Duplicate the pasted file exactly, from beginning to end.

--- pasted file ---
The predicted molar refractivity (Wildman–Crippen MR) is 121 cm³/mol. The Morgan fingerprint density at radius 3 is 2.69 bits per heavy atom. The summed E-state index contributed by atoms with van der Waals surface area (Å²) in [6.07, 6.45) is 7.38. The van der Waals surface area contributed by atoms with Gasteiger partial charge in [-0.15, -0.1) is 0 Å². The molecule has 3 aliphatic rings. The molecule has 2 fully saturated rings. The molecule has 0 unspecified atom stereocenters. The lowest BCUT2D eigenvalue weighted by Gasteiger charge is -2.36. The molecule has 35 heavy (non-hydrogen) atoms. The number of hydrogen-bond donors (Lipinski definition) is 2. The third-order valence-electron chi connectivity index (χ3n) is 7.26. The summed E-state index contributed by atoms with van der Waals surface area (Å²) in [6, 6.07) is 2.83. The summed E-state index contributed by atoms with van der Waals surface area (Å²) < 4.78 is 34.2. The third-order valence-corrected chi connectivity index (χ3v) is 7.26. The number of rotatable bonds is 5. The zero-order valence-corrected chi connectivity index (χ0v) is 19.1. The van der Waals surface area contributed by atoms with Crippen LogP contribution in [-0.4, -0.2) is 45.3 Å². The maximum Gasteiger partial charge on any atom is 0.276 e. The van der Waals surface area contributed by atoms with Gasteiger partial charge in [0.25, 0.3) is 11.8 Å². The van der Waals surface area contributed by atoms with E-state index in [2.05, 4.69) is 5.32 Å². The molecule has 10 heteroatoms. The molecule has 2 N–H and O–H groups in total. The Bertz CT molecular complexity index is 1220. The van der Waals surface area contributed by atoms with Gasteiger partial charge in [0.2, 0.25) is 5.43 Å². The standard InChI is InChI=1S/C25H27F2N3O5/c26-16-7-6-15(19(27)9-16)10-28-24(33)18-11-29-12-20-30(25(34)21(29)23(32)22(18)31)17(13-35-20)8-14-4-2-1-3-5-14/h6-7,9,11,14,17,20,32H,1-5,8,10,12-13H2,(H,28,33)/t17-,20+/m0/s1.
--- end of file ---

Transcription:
The predicted molar refractivity (Wildman–Crippen MR) is 121 cm³/mol. The Morgan fingerprint density at radius 3 is 2.69 bits per heavy atom. The summed E-state index contributed by atoms with van der Waals surface area (Å²) in [6.07, 6.45) is 7.38. The van der Waals surface area contributed by atoms with Gasteiger partial charge in [-0.15, -0.1) is 0 Å². The molecule has 3 aliphatic rings. The molecule has 2 fully saturated rings. The molecule has 0 unspecified atom stereocenters. The lowest BCUT2D eigenvalue weighted by Gasteiger charge is -2.36. The molecule has 35 heavy (non-hydrogen) atoms. The number of hydrogen-bond donors (Lipinski definition) is 2. The third-order valence-electron chi connectivity index (χ3n) is 7.26. The summed E-state index contributed by atoms with van der Waals surface area (Å²) in [6, 6.07) is 2.83. The summed E-state index contributed by atoms with van der Waals surface area (Å²) < 4.78 is 34.2. The third-order valence-corrected chi connectivity index (χ3v) is 7.26. The number of rotatable bonds is 5. The zero-order valence-corrected chi connectivity index (χ0v) is 19.1. The van der Waals surface area contributed by atoms with Crippen LogP contribution in [-0.4, -0.2) is 45.3 Å². The maximum Gasteiger partial charge on any atom is 0.276 e. The van der Waals surface area contributed by atoms with Gasteiger partial charge in [0.25, 0.3) is 11.8 Å². The van der Waals surface area contributed by atoms with E-state index in [2.05, 4.69) is 5.32 Å². The molecule has 10 heteroatoms. The molecule has 2 N–H and O–H groups in total. The Bertz CT molecular complexity index is 1220. The van der Waals surface area contributed by atoms with Gasteiger partial charge in [0.2, 0.25) is 5.43 Å². The standard InChI is InChI=1S/C25H27F2N3O5/c26-16-7-6-15(19(27)9-16)10-28-24(33)18-11-29-12-20-30(25(34)21(29)23(32)22(18)31)17(13-35-20)8-14-4-2-1-3-5-14/h6-7,9,11,14,17,20,32H,1-5,8,10,12-13H2,(H,28,33)/t17-,20+/m0/s1.